Two months ago, I packed my bags, and twenty eight years of my life, and hopped on an Emirates Airlines flight to Los Angeles, California. The reason behind this decision, at the age of a few months short of 37, was the fact that I had had enough of the frustration I felt with the situation of my beloved country. And why the U.S.? Well, because let’s face it: everyone wants to live in the U.S., even our brothers and sisters who say that the U.S. is the Great Evil (I witnessed the huge numbers of applicants during the interview at the embassy, so please don’t argue).
And this Wednesday morning (Wednesday evening in Lebanon), I woke up to several posts on Facebook about the events that took place in one of the prestigious universities back home – one where only la crème de la crème have a chance of educating themselves. A few days ago, I also woke up to video posts about the confrontation between the customs security members and a number of civilians and journalists, who were calling against the corruption within the customs (a fact no one can refute… hell, corruption is the middle name of each and every individual in our government – no exceptions).
I will not delve into the details of either incident; I am not aware of the facts (and neither is any living civilian for that matter), and truthfully I do not care to know. Why? Not because of lack of interest; had I been indifferent to what’s going on, I would have not bothered myself early in the morning to follow up on Lebanon’s news. On the contrary, I do care. It is my country, the one each political circus of a party claims it as their own; the one that is divided into so many parts and sects and neighborhoods, the one that has been filled with so much hatred, the one whose parents teach their kids the the “others” of their own nationality are the enemy. I care because it is a shame!
The funny thing about the Lebanese is that we are doing it wrong. What is it? Our attempts at being civilized; our constant longing to imitate the west (the U.S. to be exact) in the concept of freedom and democracy. “It” is the continuous denial of the “cancer” cells that have infiltrated us and made us extremely sick. “It” is the marching for refugees’ and domestic workers rights, when we ourselves have none. “It” is the blind, robot-like worship of a political leader and the willingness to die for that leader (and mind you, they are all oblivious to their followers and do not even help them). “It” is the lack of patriotism… Whoops, excuse me. I meant to say: the lack of understanding of the meaning of patriotism.. and democracy.. and freedom.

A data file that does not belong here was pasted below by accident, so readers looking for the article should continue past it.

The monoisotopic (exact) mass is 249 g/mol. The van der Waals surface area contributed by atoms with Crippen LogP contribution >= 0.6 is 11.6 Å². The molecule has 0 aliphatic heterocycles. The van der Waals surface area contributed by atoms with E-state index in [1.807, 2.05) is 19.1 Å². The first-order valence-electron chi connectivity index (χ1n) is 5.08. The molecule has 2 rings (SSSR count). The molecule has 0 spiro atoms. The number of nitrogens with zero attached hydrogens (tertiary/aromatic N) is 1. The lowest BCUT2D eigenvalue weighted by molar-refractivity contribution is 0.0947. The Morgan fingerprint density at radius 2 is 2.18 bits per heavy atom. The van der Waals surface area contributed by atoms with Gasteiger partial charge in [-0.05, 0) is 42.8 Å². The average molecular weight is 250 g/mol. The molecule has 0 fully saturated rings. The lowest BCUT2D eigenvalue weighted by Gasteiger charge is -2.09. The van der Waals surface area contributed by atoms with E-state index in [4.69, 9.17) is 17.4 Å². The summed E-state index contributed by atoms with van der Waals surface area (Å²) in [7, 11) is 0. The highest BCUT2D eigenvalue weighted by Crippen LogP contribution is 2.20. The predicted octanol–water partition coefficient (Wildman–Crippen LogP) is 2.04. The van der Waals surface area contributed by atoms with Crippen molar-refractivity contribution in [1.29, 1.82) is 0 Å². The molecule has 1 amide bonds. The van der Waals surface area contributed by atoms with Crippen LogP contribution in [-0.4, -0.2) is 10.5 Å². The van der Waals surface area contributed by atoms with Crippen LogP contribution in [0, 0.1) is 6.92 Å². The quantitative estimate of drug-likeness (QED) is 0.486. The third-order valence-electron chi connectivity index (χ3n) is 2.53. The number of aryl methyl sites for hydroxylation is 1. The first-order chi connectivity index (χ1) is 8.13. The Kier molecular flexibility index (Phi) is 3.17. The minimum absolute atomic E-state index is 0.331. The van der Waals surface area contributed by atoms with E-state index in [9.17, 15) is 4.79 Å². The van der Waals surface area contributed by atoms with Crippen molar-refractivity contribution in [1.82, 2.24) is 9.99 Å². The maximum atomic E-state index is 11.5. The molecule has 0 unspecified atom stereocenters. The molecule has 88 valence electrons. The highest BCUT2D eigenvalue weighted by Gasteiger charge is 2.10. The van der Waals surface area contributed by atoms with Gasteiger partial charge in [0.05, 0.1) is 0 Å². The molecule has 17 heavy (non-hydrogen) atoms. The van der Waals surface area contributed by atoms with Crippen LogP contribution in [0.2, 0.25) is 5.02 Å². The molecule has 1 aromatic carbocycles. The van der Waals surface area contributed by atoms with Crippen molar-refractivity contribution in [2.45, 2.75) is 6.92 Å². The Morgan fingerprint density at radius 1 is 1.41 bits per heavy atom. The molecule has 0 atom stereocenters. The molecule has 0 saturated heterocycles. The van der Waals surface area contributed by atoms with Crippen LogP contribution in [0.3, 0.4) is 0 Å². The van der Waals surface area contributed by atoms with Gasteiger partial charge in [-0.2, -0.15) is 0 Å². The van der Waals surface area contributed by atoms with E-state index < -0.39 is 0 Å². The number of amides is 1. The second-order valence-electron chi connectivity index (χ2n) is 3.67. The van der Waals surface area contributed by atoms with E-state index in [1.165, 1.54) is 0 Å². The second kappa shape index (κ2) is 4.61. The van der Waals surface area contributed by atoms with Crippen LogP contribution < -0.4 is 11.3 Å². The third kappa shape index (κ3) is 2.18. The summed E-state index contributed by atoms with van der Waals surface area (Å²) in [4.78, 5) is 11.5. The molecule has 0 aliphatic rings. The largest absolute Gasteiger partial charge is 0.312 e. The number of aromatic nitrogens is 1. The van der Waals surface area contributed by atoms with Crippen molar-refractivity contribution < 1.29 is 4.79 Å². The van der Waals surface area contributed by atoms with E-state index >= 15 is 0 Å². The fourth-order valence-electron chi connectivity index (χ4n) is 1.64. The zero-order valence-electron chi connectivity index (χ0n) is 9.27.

Being in the U.S., 11,000-something kilometers far from the Lebanese status quo, and looking in on them from the outside, has not yet changed my perception of anything related to the Lebanese. I had thought that getting away would or might make me appreciate where I was. And it did actually, in minor things like the family ties we still have, and the remaining hospitality we pride ourselves with, to name a few. However, my convictions that we are like an individual who has cancer in its late stages, and trying to deny it and conceal it with make-up and jewelry has not changed a bit.
Our biggest problem in Lebanon is that we are always trying to separate ourselves from the rest if the Arab countries by imitating the west. Now if we look closely at the history of Lebanon, you will be able to see that it has always been different from all the other Arab countries. However, we are doing it wrong, oh so wrong. How? I’ll tell you.
To be clear, I’m not discussing politics and do not wish to discuss politics. My aim here is pure social, and an attempt at clarifying what the terms freedom, democracy and patriotism mean.
So what is freedom? I have read the first amendment of the U.S. Constitution and I think it is a good definition of it. It says: “The First Amendment (Amendment I) to the United States Constitution prohibits the making of any law respecting an establishment of religion, impeding the free exercise of religion, abridging the freedom of speech, infringing on the freedom of the press, interfering with the right to peaceably assemble or prohibiting the petitioning for a governmental redress of grievance”. Self explanatory I believe.